First time voter feeling the Bern

Why I voted for Bernie Sanders


Trevor Mensavage, Reporter

I have always grown up with many different and contradicting ideas dancing around in my head. I have learned so much of the political process, and its many facets and forms. I have learned the history of government and the history of this country. I know when every group of people earned their right to vote, from the common man to non-land owning men to women to African Americans to eighteen-year-olds.

Although my eighteenth birthday is in May, I am allowed to vote in today’s primary because I will be eighteen when the November election gets here. For the first time, well ever, I will be given the opportunity to be an American with a voice. A real say in this election, no matter how small, is a great milestone in my life. I am proud to say I will be voting as soon as I can today.

My vote will be going to Bernie Sanders. As a liberal/hippie/teen/socialist who wants the immigrants to take our jobs and for this capitalist institution of a country to burn to the ground (sarcasm), I am very pleased with the ideas Bernie Sanders has for this country.

I do not identify as a Republican or Democrat, instead; I am an independent. I vote for a candidate, not a party. I look for a candidate who most wholly reflects my opinions and ideals. To name a few ideals, I am a feminist, a humanist, and a pacifist. I believe in the rigid equality of all human beings. I am avidly opposed to any violation of human rights, and I do not think many of the fights for equality are over, but have merely just begun (not sarcasm).

Bernie Sanders has been overtly involved in politics since he was 18-years-old, and he is now 74. So with  50 years under his belt, unlike Donald Trump, Bernie has upheld consistent and sincere political ideals, unlike Hillary Clinton. Bernie stands tall with his firm beliefs for what this country needs. He has done so for twice as long as I have been alive, and I just cannot help but trust that he means what he says. A quality that politicians notoriously lack.

To give his life story, so that my trust in him is justified, I will start with his involvement in the Civil Rights Movement while attending the University of Chicago. At the age of 21, Sanders was a member of the Congress of Racial Equality and the Student Nonviolent Coordinating Committee. While serving as chairman, he led the first Civil Rights Movement sit-in in Chicago, boycotting the segregated housing policy of the University of Chicago. He also marched with Dr. Martin Luther King in 1963 in the March on Washington for Jobs and Freedom, and this is the event that the “I Have a Dream Speech” was given.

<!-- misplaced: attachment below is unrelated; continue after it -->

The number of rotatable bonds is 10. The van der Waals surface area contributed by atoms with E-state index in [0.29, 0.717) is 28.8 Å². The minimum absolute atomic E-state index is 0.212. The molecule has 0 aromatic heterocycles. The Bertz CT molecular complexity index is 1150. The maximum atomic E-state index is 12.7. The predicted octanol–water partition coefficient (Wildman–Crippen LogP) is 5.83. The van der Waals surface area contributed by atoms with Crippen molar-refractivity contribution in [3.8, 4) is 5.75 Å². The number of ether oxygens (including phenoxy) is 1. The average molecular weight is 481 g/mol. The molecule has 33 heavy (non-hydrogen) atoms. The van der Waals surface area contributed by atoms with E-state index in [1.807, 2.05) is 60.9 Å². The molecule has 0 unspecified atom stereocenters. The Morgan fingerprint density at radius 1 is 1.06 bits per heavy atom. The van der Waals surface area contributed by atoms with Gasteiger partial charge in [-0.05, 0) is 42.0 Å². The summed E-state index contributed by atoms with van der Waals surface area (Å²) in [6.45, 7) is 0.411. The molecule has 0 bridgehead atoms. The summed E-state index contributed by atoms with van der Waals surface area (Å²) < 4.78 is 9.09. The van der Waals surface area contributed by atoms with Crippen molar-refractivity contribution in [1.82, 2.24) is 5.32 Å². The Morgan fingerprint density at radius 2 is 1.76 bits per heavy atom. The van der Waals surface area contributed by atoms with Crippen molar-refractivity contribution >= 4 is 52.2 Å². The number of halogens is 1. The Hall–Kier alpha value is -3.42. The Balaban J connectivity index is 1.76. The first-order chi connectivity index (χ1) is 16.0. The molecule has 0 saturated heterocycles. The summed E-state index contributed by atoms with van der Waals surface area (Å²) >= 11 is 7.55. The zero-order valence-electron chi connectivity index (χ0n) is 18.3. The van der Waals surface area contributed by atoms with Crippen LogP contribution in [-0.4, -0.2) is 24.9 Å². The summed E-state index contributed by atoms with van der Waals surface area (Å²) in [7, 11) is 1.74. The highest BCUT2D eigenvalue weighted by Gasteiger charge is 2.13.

Bernie Sanders was elected as Mayor of Burlington, Vermont at the age of 40 and was reelected three times. He has served as a US Congressman since 1991, and has been a US Senator from Vermont since 2007. When taking a look at the way he has voted in the past as a Senator, Bernie has always been anti-war, anti- violence, and pro- human rights. Consistency is Senator Sanders’ biggest appeal, no other candidate running has remained as confident in their views.

Another  quality that sets Senator Sanders apart from his opponents is his failure to run a negative campaign. Badmouthing the competition has proven to be a popular and effective tactic in getting elected when that is all there is to do. Bernie, on the other hand, can stand firmly on his views rather than standing on the mud pile slung at him during debates.

When I saw Senator Sanders speak at Liberty University last year, his main focus was the common ground he shared with the Christian population of the school. This is the wealth gap. Sanders’ campaign reminds Americans of the fact that the top ten percent of the wealth owns almost as much money as the bottom ninety percent. There is a problem with this country when, of all the fully developed countries, we have the largest wealth gap between the rich and the poor and the highest children’s poverty rate. And yet, most Americans disregard this fact because the only plausible solution requires action that is even remotely close to the word “socialism”. A word that has been lumped into meaning too many different things.

To clarify, socialism is defined as “a political and economic theory of social organization that advocates that the means of production, distribution, and exchange should be owned or regulated by the community as a whole.” This means that, instead of 90% of people working hard every day for their money while 10% treat the economy like a game of Monopoly, America is should be a country that taxes its citizens accordingly and has children off the side of Main Street and billionaires off the treacheries of Wall Street. Now that doesn’t sound so bad, does it? Besides, Bernie Sanders is a Democratic Socialist.

Senator Sander’s campaign is composed mostly of either liberals or young adults or both. This millennial generation cannot get enough of Bernie Sanders while the older generations despise his mildly socialist viewpoints. This is because we have grown up in two different worlds. The world has dramatically changed over the past several decades, and the political system must adjust to these changes.

Instead of being frightened by the “radical” and “liberal” ideas such as: feminism, abortions, equal rights, and military tax cuts; people should recognize the fact that the last time a thought to be “socialist” President was elected, it took a new amendment to impose a presidential term limit to get him out of office.

Change is real, embrace it.